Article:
As one of the few ‘old fashioned’ rock n’ roll bands in the BBC Sound of 2015 poll, Sunset Sons were always going to look like outliers. Their background, four guys meeting at a ski resort and honing their craft while touring venues in the Alps, might not tick too many boxes with the kind of broadsheet writers whose articles constantly bemoan how middle-class rock and indie music is becoming, but the tunes speak for themselves. In particular, “Remember”, backed by thumping piano and some of the catchiest guitar lines in recent years, stands out as a summer anthem to be treasured. The day The Fall Line EP was released coincided with a gig at Glasgow’s famous King Tuts Wah Wah Hut. The Student was on hand to ask the band a couple of questions
The Student: How’s the tour going so far?
Sunset Sons: The tour is charging ahead full steam…three sold-out gigs in a row with no sign of slowing down!!
TS: You’ve got an album coming out later this year – are the shows promotion for this or do audience reactions have a big factor in what goes on the record or not?
SS: There’s no better way to road test a song than a live audience and most of the tunes that made the record have been gigged pretty solidly. However, there’s a few hidden gems kept for the record…
TS: You guys have a ‘surfer’ image that’s become synonymous with you. Is it difficult playing cities such as Glasgow which have absolutely nothing to do with that culture?
SS: No, not at all. People come to the shows because of the music. The Glasgow crowd last night were awesome. We hung around after the show and had a few beers with everyone. The Scots are some of the most welcoming people you can play to. Sold out Sunday night! That says it all really.
TS: There’s a big debate going on just now that the music scene at the moment is becoming increasingly gentrified and middle class. You guys are pretty much the ultimate ‘gap year’ band, forming in a surf resort and honing your live shows touring the alps? What’s your take on this?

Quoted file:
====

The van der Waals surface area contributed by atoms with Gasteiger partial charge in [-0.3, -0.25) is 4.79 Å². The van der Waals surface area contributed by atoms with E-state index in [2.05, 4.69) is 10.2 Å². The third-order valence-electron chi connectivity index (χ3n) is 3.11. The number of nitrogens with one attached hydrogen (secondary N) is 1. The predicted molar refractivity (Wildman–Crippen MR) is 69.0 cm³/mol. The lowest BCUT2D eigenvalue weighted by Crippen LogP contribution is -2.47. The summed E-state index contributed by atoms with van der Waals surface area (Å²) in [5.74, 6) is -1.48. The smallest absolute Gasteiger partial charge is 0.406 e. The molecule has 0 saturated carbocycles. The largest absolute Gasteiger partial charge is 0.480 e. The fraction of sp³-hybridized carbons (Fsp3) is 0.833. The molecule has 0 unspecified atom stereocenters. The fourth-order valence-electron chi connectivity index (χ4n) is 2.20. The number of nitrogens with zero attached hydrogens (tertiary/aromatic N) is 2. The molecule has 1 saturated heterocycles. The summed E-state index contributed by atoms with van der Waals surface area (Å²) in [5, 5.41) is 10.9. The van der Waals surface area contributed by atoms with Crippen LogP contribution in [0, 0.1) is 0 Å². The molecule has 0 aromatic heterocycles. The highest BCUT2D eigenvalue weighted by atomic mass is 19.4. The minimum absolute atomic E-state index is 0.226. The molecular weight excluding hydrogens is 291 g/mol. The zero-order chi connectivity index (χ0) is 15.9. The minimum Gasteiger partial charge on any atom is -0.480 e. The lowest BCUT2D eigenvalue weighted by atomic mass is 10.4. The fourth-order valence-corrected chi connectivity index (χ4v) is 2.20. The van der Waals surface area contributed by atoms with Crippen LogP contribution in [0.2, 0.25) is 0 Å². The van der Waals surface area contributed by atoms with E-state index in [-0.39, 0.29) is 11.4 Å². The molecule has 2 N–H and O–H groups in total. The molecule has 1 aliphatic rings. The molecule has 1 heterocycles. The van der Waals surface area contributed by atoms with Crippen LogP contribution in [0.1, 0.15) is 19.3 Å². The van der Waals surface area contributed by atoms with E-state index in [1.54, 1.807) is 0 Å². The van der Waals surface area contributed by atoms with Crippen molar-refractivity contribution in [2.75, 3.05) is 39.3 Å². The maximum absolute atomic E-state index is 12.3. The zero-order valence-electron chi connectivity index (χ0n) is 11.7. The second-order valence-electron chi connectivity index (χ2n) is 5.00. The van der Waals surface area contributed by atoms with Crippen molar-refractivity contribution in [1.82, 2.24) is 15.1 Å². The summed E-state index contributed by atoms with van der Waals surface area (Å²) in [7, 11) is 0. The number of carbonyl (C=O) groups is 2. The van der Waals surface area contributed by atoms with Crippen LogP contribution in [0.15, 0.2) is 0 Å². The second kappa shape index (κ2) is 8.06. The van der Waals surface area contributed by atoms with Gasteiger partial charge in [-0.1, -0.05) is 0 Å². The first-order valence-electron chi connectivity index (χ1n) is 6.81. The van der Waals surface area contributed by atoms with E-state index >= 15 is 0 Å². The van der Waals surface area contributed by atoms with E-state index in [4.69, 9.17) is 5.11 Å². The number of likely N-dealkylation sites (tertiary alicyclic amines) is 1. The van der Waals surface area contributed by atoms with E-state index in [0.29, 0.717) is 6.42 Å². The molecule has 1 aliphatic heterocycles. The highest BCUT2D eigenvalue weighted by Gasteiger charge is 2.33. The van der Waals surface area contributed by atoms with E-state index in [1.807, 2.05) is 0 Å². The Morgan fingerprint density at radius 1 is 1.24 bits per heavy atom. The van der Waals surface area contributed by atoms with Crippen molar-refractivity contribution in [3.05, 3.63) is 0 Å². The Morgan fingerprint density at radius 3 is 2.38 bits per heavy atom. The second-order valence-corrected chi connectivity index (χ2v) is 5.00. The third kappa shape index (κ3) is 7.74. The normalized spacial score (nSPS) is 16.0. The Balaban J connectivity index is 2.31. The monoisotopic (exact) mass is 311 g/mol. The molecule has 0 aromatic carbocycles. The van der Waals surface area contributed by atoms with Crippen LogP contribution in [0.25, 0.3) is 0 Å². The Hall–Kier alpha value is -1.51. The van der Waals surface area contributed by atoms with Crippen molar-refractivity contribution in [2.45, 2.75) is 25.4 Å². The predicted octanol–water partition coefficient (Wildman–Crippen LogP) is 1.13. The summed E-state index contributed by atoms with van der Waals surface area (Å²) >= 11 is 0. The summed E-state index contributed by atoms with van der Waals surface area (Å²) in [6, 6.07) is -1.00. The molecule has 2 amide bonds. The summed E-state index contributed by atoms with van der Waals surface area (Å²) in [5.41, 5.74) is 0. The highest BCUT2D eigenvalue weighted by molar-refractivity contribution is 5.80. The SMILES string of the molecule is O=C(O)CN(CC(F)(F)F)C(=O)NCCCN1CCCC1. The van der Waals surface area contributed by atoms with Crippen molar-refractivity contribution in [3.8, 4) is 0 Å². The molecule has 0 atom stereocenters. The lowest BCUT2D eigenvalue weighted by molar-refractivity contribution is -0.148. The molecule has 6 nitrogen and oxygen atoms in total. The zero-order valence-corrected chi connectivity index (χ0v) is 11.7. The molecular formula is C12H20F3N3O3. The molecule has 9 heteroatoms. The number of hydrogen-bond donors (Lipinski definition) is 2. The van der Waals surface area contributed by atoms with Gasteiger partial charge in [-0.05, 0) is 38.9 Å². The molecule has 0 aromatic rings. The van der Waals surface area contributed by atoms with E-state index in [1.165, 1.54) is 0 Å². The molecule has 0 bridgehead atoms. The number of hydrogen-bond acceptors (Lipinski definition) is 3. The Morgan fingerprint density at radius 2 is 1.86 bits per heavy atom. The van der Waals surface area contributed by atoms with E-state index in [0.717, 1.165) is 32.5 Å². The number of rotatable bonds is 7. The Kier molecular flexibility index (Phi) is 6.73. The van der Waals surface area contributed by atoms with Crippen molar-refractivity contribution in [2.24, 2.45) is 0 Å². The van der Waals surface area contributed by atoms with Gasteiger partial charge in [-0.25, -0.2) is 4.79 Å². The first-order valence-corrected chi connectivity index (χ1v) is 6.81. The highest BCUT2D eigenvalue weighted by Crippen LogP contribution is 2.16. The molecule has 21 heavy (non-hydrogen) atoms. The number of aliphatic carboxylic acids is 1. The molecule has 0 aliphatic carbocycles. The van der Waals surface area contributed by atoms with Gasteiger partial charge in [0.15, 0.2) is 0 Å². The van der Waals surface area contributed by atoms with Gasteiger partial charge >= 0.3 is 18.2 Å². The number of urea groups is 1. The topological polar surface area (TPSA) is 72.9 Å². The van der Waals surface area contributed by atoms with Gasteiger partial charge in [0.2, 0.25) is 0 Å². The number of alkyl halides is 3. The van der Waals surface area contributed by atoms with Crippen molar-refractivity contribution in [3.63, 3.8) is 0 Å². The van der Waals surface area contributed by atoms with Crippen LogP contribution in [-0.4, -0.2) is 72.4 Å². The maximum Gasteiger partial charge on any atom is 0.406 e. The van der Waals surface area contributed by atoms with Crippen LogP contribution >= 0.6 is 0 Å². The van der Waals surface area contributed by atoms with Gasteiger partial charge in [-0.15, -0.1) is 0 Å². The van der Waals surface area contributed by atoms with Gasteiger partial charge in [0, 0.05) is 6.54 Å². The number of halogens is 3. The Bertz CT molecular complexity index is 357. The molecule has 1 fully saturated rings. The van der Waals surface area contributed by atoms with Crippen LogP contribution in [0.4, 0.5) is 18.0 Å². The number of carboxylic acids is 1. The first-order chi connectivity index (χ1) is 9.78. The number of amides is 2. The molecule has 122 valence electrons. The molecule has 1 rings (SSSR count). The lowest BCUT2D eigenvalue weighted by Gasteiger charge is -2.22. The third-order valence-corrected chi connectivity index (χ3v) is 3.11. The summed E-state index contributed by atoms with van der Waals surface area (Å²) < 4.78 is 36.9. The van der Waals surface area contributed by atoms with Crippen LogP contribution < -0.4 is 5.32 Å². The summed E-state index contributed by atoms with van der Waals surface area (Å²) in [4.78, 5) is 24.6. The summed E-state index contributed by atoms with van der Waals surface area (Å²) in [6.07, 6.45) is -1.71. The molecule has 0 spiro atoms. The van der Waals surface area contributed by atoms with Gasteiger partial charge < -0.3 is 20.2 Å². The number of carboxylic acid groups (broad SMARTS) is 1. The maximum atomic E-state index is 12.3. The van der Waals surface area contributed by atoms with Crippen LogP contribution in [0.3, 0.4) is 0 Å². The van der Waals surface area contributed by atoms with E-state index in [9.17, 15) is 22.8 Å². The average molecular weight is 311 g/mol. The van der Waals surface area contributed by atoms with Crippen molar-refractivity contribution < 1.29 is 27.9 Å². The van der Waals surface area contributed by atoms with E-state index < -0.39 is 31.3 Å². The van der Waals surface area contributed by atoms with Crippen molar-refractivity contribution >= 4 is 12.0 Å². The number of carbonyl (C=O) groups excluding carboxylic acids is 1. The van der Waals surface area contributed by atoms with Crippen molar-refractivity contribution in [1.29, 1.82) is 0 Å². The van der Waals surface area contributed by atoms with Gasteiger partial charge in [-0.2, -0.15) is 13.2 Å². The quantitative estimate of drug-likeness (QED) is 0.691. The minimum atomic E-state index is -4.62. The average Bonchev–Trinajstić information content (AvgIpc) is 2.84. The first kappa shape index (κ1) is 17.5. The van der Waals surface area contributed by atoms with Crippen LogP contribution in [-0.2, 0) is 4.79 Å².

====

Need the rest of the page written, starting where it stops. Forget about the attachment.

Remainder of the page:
SS: We can see why you might think that but maybe you’ve never been to Hossegor. No one there is on a ‘gap year’. We just chose to live in a place where we could surf and be with like-minded people. We heard about the gigs you could do up in the Alps after we formed as a band, and it was a good way to make money and keep writing songs. I’ve never seen one of us ‘chunder everywhere’. We also don’t feel like we belong to any sort of scene. We were writing songs in an environment that made us totally isolated from anything going on in the UK. And we think that’s a good thing.
TS: You guys are helping push piano back to the front of indie/rock. Rory, who are your favorite piano players, and can we expect any classical elements seeping in to the tunes at any point?
SS: I have always been a big fan of the Motown era. Ray Charles and Stevie Wonder are artists I’ve listened to and admired from a young age. Also, I’ve always loved the simplicity John Lennon used when playing a piano, the dynamics and textures he can create with so little have always amazed me, that’s just to name a few though. As for classical, when I was younger I really wanted to play the drums so my mum brought me an acoustic guitar. When I asked for an electric guitar my mum booked me in for piano lessons (yeah, I was confused too) which I did for a year and after that I’ve been self-taught…so classical is something I am yet to master.
TS: Speaking of which, what bands and artists are you currently listening to and being influenced by at the moment?
SS: Recently we have all been really digging War on Drugs and Future Islands. And George the Poet! He’s ace. For the most part we all share similar influences like The Stones, Bruce Springsteen and The Beatles but we bring our individual ideas to the table. Rory grew up with Motown and soul, Jed is right into his Americana, Rob is a Britpop boy and Pete brings a bit more of a rock influence.
TS: Your new EP came out this Sunday (March 8), what’s the song you’re proudest of writing on it, and why?
SS: It would have to be “Medicine”, it just has a bit more of a broader message that I think everyone can take something away from. Everyone has someone or something (Katie) that is there for them when they need it most. It’s had a ton of spins on the radio and always goes down a treat at gigs.
TS: Social media is a huge factor in band promotion today and your Facebook and Twitter accounts are surprisingly laden with jokes, selfies, and promises of bear hugs. Do you find this helps a lot, and is that bringing your fans ‘closer’ to you so to speak?
SS: We could pretend to be all ‘East London’ cool but we’re not. We’re just four mates who spend a lot of time together. We take the piss out of each other. And we make each other laugh. But most importantly we love making music together. Our Facebook page and Twitter is there so peoplecan connect with the band.
What’s white and blue and would kill you if it fell on your head? …
… A piano in a denim jacket.